Take China’s U.S. Farm Threats Seriously, Not Literally

David Fickling
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Take China’s U.S. Farm Threats Seriously, Not Literally

(Bloomberg Opinion) -- If you’re haggling over the price of goods at a market, there often comes a point when the buyer threatens to walk away. It’s up to the seller to decide whether or not that’s a bluff.

That’s the right way to consider the news that Chinese state-owned agricultural companies have been ordered to pause purchases of U.S. farm goods, including soybeans. The halt has been ordered while Beijing weighs escalating tensions over Hong Kong, people familiar with the matter told Bloomberg News Monday.

Threats to limit China’s voracious appetite for commodities are a tried-and-tested way for the country’s leadership to turn the diplomatic thumbscrews. Still, American farmers should take a deep breath before deciding that all is lost.

For one thing, any embargo on American soy would be barely perceptible for the next few months. Typically, no more than 5% to 10% of China’s U.S. soybean imports arrive between May and September, with the vast bulk shipping during the balance of the year, when Brazil’s soybean exports slump. By the time China’s buying activity starts to make a difference to the U.S. farm belt again, the next presidential election and a possible diplomatic reset will be just weeks away.

As we’ve argued previously, this pattern has been repeated in multiple products, whether it’s Australian coal or Canadian pork. So many individual shipments are involved in any large trading relationship that Beijing can get a remarkable amount of diplomatic leverage from threats to hold up or cancel a few purchases, even if it doesn’t follow through.

State-owned agricultural traders aren’t in the business of doing anything that would upset their political masters, and it’s notable that one of the people familiar told Bloomberg News the restrictions don’t apply to private companies. The attempt to gain leverage is real enough, and Beijing is counting on the American farm lobby complaining to Washington about the situation. Ultimately, though, it’s up to the U.S. government to decide whether that’s reason to reverse course on other aspects of foreign policy.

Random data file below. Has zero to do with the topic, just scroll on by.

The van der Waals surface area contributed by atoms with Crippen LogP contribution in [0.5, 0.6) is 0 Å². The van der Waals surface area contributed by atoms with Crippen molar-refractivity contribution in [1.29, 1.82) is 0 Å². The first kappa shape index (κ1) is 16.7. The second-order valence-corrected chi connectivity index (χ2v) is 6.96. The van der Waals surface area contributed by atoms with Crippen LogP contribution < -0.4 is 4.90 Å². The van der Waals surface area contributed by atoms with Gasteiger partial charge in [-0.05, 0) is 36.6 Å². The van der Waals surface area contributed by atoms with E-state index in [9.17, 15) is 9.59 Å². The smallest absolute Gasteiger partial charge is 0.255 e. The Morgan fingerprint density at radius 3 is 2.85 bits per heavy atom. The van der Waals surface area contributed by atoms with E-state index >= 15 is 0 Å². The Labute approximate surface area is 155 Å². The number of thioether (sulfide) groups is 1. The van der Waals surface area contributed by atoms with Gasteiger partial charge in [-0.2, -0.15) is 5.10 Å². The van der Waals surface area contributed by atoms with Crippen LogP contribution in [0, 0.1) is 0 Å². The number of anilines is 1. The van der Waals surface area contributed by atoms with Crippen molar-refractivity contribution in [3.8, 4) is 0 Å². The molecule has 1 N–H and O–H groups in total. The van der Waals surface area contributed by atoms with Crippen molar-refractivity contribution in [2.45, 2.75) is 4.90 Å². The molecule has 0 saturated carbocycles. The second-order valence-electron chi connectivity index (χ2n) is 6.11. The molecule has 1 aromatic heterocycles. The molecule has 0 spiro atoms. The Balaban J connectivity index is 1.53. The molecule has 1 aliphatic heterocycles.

The two-year target of $200 billion in increased Chinese imports from the U.S. in the phase one trade deal signed in January was already looking challenging. A near-doubling of inbound trade was always going to be a stretch, and that was before the damage that the coronavirus has done to demand in China and supply chains in the U.S. The current diplomatic tensions will surely put the figure still further out of reach — but if you were counting on that at this point, you haven't been reading the news.

It’s also worth considering that commodities are traded on a global market. While America has undoubtedly lost soybean market share in China to Brazil in recent years, that's probably a welcome shift for a business that was looking over-exposed to a single country. Despite a 4.7 million metric ton drop in U.S. soy exports to China between 2015 and 2019, total exports are up by about 4.2 million tons as Egypt, the European Union, and other Asian countries such as Indonesia, Taiwan, Thailand and Pakistan soaked up the shortfall.

America is now less dependent on a single unreliable buyer than it was a few years ago — and while export prices have indeed fallen, the price drop is a phenomenon that has quite as much to do with worldwide supply, demand and inventories as it has to do with China. Despite a 42% increase in Brazil’s exports to China over the same period, average export prices in 2019 were lower than those earned by the U.S.

There’s plenty to worry about in the sharper tone between Beijing and Washington these days — but the concern should be a diplomatic one. After a difficult few years, farm incomes in the U.S. are running at long-term average levels. Selling produce has almost always been a loss-maker for the median American farm anyway, with work done away from the fields normally the main earner. While China is slowly diversifying parts of its food supply chain away from its rival across the Pacific, nothing’s going to change overnight. Its threats should be taken seriously, not literally.

This column does not necessarily reflect the opinion of the editorial board or Bloomberg LP and its owners.

David Fickling is a Bloomberg Opinion columnist covering commodities, as well as industrial and consumer companies. He has been a reporter for Bloomberg News, Dow Jones, the Wall Street Journal, the Financial Times and the Guardian.

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